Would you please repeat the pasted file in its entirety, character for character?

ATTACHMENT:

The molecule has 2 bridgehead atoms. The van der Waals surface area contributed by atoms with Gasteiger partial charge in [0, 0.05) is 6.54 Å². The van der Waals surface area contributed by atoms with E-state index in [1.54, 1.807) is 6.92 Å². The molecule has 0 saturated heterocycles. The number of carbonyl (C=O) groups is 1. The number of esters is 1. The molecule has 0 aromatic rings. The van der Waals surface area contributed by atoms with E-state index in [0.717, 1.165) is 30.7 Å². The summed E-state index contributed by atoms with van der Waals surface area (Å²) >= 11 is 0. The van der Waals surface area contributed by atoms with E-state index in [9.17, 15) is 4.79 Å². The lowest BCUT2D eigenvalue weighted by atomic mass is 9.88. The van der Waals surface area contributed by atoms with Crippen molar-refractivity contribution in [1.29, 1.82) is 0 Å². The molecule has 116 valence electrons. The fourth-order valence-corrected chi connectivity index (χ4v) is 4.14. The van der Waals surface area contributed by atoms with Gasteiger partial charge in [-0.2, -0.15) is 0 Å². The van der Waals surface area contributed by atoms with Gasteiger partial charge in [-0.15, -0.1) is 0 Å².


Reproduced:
The molecule has 2 bridgehead atoms. The van der Waals surface area contributed by atoms with Gasteiger partial charge in [0, 0.05) is 6.54 Å². The van der Waals surface area contributed by atoms with E-state index in [1.54, 1.807) is 6.92 Å². The molecule has 0 saturated heterocycles. The number of carbonyl (C=O) groups is 1. The number of esters is 1. The molecule has 0 aromatic rings. The van der Waals surface area contributed by atoms with E-state index in [0.717, 1.165) is 30.7 Å². The summed E-state index contributed by atoms with van der Waals surface area (Å²) >= 11 is 0. The van der Waals surface area contributed by atoms with E-state index in [9.17, 15) is 4.79 Å². The lowest BCUT2D eigenvalue weighted by atomic mass is 9.88. The van der Waals surface area contributed by atoms with Crippen molar-refractivity contribution in [1.29, 1.82) is 0 Å². The molecule has 116 valence electrons. The fourth-order valence-corrected chi connectivity index (χ4v) is 4.14. The van der Waals surface area contributed by atoms with Gasteiger partial charge in [-0.2, -0.15) is 0 Å². The van der Waals surface area contributed by atoms with Gasteiger partial charge in [-0.15, -0.1) is 0 Å².